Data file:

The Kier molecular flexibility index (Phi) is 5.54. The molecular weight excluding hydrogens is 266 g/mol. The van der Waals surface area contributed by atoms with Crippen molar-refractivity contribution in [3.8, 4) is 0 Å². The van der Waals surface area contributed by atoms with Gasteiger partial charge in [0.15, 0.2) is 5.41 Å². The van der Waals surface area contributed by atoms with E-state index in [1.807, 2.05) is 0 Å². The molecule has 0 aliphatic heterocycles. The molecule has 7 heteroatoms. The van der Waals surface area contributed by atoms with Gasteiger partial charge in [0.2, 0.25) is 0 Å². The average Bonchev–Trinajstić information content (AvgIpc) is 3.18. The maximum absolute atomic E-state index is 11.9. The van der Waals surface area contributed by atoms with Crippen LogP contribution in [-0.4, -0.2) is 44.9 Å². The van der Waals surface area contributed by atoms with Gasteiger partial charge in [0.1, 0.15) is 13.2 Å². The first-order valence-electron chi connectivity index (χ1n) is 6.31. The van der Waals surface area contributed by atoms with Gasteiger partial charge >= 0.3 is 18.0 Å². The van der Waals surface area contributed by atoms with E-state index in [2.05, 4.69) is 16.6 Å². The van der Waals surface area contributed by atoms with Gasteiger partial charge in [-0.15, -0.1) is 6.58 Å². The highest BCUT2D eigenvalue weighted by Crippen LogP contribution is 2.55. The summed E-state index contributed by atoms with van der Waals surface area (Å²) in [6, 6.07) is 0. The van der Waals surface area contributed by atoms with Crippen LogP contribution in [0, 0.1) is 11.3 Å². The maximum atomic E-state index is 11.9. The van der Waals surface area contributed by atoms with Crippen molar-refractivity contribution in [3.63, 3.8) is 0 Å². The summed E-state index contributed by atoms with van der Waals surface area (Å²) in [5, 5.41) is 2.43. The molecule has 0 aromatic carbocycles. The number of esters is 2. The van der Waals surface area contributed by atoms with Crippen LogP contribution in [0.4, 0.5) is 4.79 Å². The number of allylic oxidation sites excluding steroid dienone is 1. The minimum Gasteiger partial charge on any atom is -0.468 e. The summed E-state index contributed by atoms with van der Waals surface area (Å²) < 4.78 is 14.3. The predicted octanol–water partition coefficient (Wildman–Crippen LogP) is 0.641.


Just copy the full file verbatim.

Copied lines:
The Kier molecular flexibility index (Phi) is 5.54. The molecular weight excluding hydrogens is 266 g/mol. The van der Waals surface area contributed by atoms with Crippen molar-refractivity contribution in [3.8, 4) is 0 Å². The van der Waals surface area contributed by atoms with Gasteiger partial charge in [0.15, 0.2) is 5.41 Å². The van der Waals surface area contributed by atoms with E-state index in [1.807, 2.05) is 0 Å². The molecule has 0 aliphatic heterocycles. The molecule has 7 heteroatoms. The van der Waals surface area contributed by atoms with Gasteiger partial charge in [0.2, 0.25) is 0 Å². The average Bonchev–Trinajstić information content (AvgIpc) is 3.18. The maximum absolute atomic E-state index is 11.9. The van der Waals surface area contributed by atoms with Crippen LogP contribution in [-0.4, -0.2) is 44.9 Å². The van der Waals surface area contributed by atoms with Gasteiger partial charge in [0.1, 0.15) is 13.2 Å². The first-order valence-electron chi connectivity index (χ1n) is 6.31. The van der Waals surface area contributed by atoms with Gasteiger partial charge >= 0.3 is 18.0 Å². The van der Waals surface area contributed by atoms with E-state index in [2.05, 4.69) is 16.6 Å². The van der Waals surface area contributed by atoms with Gasteiger partial charge in [-0.15, -0.1) is 6.58 Å². The highest BCUT2D eigenvalue weighted by Crippen LogP contribution is 2.55. The summed E-state index contributed by atoms with van der Waals surface area (Å²) in [6, 6.07) is 0. The van der Waals surface area contributed by atoms with Crippen LogP contribution in [0, 0.1) is 11.3 Å². The maximum atomic E-state index is 11.9. The van der Waals surface area contributed by atoms with Crippen molar-refractivity contribution in [3.63, 3.8) is 0 Å². The summed E-state index contributed by atoms with van der Waals surface area (Å²) in [5, 5.41) is 2.43. The molecule has 0 aromatic carbocycles. The number of esters is 2. The van der Waals surface area contributed by atoms with Crippen LogP contribution in [0.4, 0.5) is 4.79 Å². The number of allylic oxidation sites excluding steroid dienone is 1. The minimum Gasteiger partial charge on any atom is -0.468 e. The summed E-state index contributed by atoms with van der Waals surface area (Å²) < 4.78 is 14.3. The predicted octanol–water partition coefficient (Wildman–Crippen LogP) is 0.641.